Best take on classic- Hailed by one tester for its "rich, thick, and buttery" filling, this winner got points for how the "nice, chunky chocolate coating crackled in my mouth and melted into the vanilla."

    TO BUY: $3.30 for 12 1.65-ounce bars in two flavors.
    Best citrus blast- "Very refreshing," praised a panelist of this old-school icon. Said an eight-year-old: "Tastes like frozen orange juice, but smooth because of the vanilla ice cream."

    TO BUY: $4 for six 3-ounce bars.
    Most decadent-"Crunchy and yumful" is how one grade-schooler rated this treat. "The thin coating gets me to the ice cream fast." Adults praised the pop's "pleasing but not too rich" interior.

    TO BUY: $5 for 12 1.5-ounce bars.
    Most virtuous- From the intense flavor-"It tastes super chocolaty," raved an aficionado-you'd never guess this pop packs only 50 calories. "Icy and rich" was the general consensus.

    Cooling off never tasted so good but now that we satisfied the heat in our bodies, how about keeping the gloss from the heat off of your face?

    Oil-Control Products

    Especially on these hot days your skin seems to give off more shine than the sun! Real Simple staffers tested over 80 absorbent products and these are the shine stoppers that came to the rescue by leaving the face looking cool, calm, and oil free!

    Best overall- Apply under or over makeup, this gel morphs into an oil-trapping powder. "It's smooth and light," said a tester.
    TO BUY:
    Best for sweltering days- When the heat index climbs, this dual compact is double trouble for oil. Use the colorless powder in the morning, then blot any afternoon shine with the papers.
    TO BUY:
    Best for makeup-phobes- If you want to stay out the sun and but looked liked you've been playing on the beach use with a bronzer to give off a little glow. Testers who prefer to wear little on their faces favored this featherweight powder. Its translucent formula cuts shine without caking up on the skin.
    TO BUY: 800-950-4695
    Best for on-the-go control- Alas, all blotting papers are not created equal. These excelled at giving skin a matte finish that wasn't too powdery, and they didn't disturb makeup. Bonus: the slim size.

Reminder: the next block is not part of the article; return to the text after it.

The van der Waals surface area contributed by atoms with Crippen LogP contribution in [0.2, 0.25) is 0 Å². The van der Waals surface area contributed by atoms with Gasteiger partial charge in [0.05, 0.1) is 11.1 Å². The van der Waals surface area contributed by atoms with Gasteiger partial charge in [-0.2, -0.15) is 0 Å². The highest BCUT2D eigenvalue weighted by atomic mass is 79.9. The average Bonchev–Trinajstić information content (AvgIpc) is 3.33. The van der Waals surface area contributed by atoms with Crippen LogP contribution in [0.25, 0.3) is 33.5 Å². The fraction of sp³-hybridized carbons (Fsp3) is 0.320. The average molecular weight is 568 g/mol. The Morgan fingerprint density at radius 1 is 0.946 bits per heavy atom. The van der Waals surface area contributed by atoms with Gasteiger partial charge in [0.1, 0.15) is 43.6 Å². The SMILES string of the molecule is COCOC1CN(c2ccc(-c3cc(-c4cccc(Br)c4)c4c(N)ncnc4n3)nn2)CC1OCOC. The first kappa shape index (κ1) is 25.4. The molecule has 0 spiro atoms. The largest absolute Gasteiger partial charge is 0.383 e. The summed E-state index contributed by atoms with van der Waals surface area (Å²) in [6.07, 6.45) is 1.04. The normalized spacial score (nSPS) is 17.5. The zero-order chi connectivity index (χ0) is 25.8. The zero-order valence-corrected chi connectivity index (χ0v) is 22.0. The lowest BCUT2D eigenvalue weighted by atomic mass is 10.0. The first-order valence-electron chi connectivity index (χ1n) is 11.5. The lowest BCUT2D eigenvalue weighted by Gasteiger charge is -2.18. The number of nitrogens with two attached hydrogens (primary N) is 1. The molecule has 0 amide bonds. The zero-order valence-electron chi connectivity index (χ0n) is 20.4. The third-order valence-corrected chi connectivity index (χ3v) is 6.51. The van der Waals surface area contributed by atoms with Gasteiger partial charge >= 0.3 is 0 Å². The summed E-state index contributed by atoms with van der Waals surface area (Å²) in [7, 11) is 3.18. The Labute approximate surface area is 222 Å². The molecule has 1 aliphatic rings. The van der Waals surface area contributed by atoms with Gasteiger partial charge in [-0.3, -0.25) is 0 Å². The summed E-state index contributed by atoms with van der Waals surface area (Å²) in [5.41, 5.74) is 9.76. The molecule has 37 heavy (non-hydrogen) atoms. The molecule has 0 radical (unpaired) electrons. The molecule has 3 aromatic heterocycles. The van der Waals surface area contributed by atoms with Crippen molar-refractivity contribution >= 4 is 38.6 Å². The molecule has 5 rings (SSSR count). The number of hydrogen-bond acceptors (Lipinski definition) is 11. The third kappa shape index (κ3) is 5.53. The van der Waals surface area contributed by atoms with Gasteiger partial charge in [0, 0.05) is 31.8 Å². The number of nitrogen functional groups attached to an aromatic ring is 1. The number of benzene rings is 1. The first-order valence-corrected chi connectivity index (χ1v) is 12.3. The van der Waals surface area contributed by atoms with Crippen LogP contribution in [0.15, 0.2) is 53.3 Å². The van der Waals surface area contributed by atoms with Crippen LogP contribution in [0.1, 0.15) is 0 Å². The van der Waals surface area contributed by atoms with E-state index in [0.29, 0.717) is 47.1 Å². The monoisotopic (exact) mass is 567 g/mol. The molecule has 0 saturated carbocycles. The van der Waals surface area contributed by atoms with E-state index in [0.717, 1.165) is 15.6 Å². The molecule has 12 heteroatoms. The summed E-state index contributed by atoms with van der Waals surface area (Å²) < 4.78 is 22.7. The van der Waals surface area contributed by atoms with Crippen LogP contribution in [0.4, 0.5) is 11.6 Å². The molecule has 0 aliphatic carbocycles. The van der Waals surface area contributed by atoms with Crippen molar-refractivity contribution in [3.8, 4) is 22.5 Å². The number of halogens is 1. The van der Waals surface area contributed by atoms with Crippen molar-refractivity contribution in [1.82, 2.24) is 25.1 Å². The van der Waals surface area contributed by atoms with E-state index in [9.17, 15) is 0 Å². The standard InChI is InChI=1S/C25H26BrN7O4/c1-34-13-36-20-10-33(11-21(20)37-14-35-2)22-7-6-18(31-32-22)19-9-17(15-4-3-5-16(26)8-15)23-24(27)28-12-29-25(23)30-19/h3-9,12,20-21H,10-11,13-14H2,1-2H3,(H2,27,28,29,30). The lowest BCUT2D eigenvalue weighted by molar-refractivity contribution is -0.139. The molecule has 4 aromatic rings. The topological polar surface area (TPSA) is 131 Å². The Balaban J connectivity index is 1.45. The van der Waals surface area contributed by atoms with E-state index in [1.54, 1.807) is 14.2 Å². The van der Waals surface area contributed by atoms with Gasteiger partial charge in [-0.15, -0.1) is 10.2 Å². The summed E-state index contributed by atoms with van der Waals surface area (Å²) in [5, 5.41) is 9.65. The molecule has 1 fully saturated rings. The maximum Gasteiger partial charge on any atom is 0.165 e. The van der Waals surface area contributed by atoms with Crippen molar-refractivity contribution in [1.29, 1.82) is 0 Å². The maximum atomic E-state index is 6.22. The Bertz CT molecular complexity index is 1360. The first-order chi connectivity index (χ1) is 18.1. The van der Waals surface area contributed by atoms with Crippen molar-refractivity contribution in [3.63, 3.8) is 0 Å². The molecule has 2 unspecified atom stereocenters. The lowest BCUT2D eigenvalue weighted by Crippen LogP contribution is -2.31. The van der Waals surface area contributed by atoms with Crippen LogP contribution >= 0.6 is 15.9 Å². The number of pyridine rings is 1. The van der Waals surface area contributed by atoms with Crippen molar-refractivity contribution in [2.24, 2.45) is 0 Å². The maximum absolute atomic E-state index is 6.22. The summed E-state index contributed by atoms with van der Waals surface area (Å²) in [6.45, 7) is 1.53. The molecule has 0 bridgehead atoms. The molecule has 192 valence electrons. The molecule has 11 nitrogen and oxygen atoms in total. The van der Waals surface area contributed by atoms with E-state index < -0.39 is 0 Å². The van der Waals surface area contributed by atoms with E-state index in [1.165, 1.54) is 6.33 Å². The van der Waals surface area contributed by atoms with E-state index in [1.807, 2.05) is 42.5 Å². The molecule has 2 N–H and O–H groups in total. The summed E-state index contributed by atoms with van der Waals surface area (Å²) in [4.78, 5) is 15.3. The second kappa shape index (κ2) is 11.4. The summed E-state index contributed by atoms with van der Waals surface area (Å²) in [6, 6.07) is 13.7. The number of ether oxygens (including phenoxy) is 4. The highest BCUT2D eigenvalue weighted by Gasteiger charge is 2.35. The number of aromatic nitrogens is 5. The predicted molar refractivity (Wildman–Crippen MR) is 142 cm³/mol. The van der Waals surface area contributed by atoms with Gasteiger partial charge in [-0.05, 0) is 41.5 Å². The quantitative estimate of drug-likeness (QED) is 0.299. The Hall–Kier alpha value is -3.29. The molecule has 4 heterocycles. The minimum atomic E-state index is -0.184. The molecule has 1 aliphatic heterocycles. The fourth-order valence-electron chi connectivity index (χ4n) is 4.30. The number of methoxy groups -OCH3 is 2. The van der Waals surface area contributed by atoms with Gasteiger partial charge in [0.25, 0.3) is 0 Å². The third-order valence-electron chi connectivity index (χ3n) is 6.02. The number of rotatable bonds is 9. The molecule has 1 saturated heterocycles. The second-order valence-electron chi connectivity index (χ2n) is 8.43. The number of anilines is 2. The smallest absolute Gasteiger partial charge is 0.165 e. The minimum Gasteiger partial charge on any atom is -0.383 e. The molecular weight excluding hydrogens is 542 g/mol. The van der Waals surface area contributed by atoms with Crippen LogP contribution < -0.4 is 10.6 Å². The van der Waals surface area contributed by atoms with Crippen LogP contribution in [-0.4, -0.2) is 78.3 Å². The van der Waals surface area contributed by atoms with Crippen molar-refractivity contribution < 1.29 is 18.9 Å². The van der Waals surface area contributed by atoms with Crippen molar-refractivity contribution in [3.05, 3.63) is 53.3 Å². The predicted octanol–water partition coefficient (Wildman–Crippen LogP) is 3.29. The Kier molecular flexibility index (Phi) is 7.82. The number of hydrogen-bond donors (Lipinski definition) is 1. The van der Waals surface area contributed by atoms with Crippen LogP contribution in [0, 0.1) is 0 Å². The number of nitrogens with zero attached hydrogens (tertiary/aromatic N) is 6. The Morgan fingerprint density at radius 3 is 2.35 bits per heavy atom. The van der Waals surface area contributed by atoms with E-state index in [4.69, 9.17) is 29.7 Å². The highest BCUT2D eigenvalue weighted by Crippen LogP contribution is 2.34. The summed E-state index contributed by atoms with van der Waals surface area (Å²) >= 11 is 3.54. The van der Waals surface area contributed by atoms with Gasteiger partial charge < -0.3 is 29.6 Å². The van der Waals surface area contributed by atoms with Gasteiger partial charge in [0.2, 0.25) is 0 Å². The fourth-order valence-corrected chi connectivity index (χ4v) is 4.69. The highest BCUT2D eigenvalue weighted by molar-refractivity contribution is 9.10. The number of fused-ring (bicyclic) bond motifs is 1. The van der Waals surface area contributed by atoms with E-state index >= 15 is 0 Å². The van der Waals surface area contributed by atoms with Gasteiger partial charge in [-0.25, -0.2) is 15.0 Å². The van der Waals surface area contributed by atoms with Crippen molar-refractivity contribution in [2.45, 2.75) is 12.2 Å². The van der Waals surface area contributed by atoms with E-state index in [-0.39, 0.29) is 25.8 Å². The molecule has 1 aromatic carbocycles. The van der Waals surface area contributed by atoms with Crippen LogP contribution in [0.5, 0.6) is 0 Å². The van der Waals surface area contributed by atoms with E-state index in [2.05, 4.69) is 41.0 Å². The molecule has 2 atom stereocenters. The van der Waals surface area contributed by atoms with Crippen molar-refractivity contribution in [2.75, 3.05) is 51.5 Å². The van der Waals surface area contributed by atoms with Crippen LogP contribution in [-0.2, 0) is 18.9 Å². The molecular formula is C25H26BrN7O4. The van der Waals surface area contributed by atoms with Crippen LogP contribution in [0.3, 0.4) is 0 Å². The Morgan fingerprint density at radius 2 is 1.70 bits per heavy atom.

TO BUY:
    Best for foundation fans-The primer keeps foundation in place and soaks up oil before it shines through makeup. "It made my base last longer," reported one tester.

    Authentic Brand
    With the job market on the decline, some people are choosing to start their own companies, deciding to be their own boss.

    Joining us on Eyewitness News, Sunday morning with tips for success was Christopher Rosica, CEO of Rosica Strategic Public Relations and author of The Authentic Brand.

    Tips from Christopher Rosica and Lessons from his book - The Authentic Brand

    The founder of Cliff Bars, Gary Erickson, started the company in the middle of a recession -- and didn't even realize it. By the time the product hit store shelves, the recession was over.

    David Neeleman, founder of Jet Blue, started his airline when the industry was saturated with discount carriers, many of which went out of business in the months leading up to Jet Blue's launch.

    So, how can a company succeed in this market and how can it stand apart from the competition? Chris Rosica's new book - The Authentic Brand - reveals insights into how this can be accomplished?